Credit: Dominic Lipinski/Press Association, via Associated Press

$70 CSN Giveaway Just In Time for the Holidays (CLOSED)

Congratulations to Meaghan F. and happy holidays to everyone!

At the beginning of the fall season, I mentioned a partnership with CSN stores, and now I'm finally getting around to hosting the giveaway you all have been waiting for just in time for holiday shopping. Maybe some of you need a new dining set or barstools for your new apartment or dorm room. Others are probably trying to figure out what to buy for the holidays with money being so tight in this economy. CSN stores is a good place to start because it literally has every home and office item you are probably looking for whether as a gift for yourself or for someone else. You will never have to step foot in a department store now that all of your holiday shopping is just one mouse click away.

I decided to get a desk chair from CSN because mine was standing on its last two legs. CSN has over 1,400 desk chairs to choose from, many of them high quality and for a very reasonable price. All I needed was a comfortable yet inexpensive desk chair for my home office. I ended up with choosing the Regency Geo Bonded Leather Chair. I received it less than a week after ordering it online in brand new condition. This chair was such a great bargain and has held up very well so far. It looks great, feels comfortable, and adds a professional touch to my home office.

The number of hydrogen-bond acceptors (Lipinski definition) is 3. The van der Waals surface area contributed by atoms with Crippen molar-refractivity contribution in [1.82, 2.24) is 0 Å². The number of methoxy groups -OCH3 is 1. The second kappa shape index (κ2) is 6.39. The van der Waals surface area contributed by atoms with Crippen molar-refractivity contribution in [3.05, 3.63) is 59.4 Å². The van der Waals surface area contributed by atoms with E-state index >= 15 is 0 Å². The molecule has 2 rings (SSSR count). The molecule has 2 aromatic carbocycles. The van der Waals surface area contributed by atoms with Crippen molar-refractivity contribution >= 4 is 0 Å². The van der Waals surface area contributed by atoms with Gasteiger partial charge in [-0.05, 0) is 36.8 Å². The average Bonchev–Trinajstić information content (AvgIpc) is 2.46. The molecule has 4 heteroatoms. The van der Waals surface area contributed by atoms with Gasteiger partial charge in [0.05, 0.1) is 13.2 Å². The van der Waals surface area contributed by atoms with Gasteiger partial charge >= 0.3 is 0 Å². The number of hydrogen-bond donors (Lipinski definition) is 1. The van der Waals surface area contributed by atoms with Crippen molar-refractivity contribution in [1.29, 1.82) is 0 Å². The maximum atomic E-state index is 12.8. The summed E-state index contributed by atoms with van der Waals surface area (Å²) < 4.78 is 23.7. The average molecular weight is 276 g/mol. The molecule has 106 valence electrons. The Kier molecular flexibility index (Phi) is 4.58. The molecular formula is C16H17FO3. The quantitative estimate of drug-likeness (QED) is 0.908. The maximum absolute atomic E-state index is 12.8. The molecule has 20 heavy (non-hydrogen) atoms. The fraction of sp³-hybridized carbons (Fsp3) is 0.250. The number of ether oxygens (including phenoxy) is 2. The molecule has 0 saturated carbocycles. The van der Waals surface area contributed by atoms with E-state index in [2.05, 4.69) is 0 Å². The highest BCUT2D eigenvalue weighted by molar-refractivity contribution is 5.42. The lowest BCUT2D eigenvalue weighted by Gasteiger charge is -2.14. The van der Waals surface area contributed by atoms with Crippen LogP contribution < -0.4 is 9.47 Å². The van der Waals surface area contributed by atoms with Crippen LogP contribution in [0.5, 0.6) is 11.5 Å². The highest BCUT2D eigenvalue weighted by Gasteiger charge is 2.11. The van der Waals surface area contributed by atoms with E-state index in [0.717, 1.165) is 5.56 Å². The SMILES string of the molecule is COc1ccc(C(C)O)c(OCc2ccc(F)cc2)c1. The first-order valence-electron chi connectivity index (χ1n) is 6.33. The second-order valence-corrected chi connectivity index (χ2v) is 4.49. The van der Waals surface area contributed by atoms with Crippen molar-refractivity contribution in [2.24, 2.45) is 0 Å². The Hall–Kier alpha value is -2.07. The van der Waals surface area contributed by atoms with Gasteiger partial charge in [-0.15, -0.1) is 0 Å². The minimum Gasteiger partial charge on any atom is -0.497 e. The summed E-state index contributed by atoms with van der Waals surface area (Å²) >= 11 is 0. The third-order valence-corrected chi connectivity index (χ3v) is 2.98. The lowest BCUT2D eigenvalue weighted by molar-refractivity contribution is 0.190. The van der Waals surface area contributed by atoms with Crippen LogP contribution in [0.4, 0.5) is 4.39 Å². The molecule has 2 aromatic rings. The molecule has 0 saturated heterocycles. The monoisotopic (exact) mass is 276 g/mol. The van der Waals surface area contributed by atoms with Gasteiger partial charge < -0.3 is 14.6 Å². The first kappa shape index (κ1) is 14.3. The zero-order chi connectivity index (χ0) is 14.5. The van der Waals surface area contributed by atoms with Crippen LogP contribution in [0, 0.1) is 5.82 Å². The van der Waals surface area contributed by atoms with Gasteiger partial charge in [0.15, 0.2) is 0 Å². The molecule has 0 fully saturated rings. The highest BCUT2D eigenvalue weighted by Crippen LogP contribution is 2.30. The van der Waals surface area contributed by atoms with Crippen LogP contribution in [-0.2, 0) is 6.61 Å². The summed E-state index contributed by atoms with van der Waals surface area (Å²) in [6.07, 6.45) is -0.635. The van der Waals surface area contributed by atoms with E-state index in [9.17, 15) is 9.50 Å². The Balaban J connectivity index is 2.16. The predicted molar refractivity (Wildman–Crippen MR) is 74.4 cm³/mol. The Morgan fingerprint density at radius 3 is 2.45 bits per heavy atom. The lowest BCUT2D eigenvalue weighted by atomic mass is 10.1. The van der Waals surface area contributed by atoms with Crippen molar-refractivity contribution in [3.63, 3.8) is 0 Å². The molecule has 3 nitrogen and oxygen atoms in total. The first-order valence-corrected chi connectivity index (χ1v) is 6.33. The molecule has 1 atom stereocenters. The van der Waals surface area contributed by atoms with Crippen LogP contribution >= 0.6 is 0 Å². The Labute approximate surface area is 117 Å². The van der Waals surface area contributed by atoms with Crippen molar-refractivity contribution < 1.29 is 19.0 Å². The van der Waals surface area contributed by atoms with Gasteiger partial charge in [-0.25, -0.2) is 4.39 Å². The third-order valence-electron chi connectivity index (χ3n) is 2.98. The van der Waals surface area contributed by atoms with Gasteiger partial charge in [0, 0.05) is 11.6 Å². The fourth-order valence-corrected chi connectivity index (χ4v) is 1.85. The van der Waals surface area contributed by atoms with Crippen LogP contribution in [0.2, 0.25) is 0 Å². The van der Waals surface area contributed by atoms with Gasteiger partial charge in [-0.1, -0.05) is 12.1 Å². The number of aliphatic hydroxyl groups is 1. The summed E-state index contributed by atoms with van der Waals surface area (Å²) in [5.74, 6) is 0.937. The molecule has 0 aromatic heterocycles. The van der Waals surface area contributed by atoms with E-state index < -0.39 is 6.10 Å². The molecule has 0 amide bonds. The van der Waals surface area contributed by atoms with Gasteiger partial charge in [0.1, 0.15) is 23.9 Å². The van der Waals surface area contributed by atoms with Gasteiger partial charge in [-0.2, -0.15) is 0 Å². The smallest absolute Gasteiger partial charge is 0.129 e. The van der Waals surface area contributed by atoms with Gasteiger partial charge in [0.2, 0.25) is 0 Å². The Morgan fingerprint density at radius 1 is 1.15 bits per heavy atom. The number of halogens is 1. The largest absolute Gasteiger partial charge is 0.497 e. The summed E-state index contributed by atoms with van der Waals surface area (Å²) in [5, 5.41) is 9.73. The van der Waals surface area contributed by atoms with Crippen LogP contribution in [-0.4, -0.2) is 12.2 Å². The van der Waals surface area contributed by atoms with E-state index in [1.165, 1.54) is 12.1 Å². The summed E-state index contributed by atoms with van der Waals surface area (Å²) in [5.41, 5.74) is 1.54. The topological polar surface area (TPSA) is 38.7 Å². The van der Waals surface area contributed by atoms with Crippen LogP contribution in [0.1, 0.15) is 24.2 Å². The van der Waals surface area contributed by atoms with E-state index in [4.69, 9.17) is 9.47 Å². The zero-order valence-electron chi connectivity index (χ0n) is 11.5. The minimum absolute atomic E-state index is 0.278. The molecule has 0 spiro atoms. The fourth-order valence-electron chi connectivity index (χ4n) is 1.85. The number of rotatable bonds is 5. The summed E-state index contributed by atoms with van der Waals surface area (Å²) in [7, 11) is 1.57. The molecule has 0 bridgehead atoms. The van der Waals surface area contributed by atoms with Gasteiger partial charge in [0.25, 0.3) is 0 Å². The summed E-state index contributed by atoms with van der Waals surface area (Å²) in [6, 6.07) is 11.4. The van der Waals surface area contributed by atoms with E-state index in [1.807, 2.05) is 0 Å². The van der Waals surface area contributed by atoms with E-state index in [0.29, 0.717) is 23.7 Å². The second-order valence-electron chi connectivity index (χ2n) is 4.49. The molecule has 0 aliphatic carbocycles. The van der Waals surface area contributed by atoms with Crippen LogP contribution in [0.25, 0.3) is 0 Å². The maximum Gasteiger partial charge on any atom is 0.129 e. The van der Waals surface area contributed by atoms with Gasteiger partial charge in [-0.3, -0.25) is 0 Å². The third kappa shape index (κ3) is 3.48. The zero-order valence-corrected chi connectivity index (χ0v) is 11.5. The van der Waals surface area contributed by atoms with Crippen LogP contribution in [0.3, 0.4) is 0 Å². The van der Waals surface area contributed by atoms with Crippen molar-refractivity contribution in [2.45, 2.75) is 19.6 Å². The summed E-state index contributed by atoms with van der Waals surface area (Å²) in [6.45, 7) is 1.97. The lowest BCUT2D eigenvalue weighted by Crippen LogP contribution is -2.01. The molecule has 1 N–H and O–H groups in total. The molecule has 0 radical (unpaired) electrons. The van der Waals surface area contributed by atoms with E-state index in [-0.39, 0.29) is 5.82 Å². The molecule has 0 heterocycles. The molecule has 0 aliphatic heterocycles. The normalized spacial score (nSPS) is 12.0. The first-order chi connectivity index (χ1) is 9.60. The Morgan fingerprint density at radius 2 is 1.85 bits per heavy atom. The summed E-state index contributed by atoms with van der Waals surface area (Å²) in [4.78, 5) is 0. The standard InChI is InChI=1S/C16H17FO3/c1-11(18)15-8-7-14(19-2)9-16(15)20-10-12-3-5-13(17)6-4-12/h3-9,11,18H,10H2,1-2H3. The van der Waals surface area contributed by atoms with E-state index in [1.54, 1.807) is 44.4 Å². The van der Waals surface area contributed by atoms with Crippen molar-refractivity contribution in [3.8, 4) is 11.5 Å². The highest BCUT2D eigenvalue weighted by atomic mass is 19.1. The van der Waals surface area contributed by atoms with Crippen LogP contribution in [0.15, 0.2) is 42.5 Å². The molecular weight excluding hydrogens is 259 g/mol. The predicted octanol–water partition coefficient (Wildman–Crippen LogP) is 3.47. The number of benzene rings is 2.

A lucky BIDER reader will receive a $70 CSN electronic gift card to use at any one of CSN's 200+ online stores. Hopefully this will go to one of our dedicated readers who really needs the money this holiday season. We know a lot of you who are in this position and BIDER is glad to help out in our own small way.

All you need to do is tell me in the comments section what item from CSN you would like to buy with your gift card. You get a bonus entry for following BIDER and mentioning you do so in the comments. Remember to include your contact information in the comment or email it to me or otherwise I'll have to pick another winner.

Giveaway ends December 1, 2010 at 12 noon. Good luck!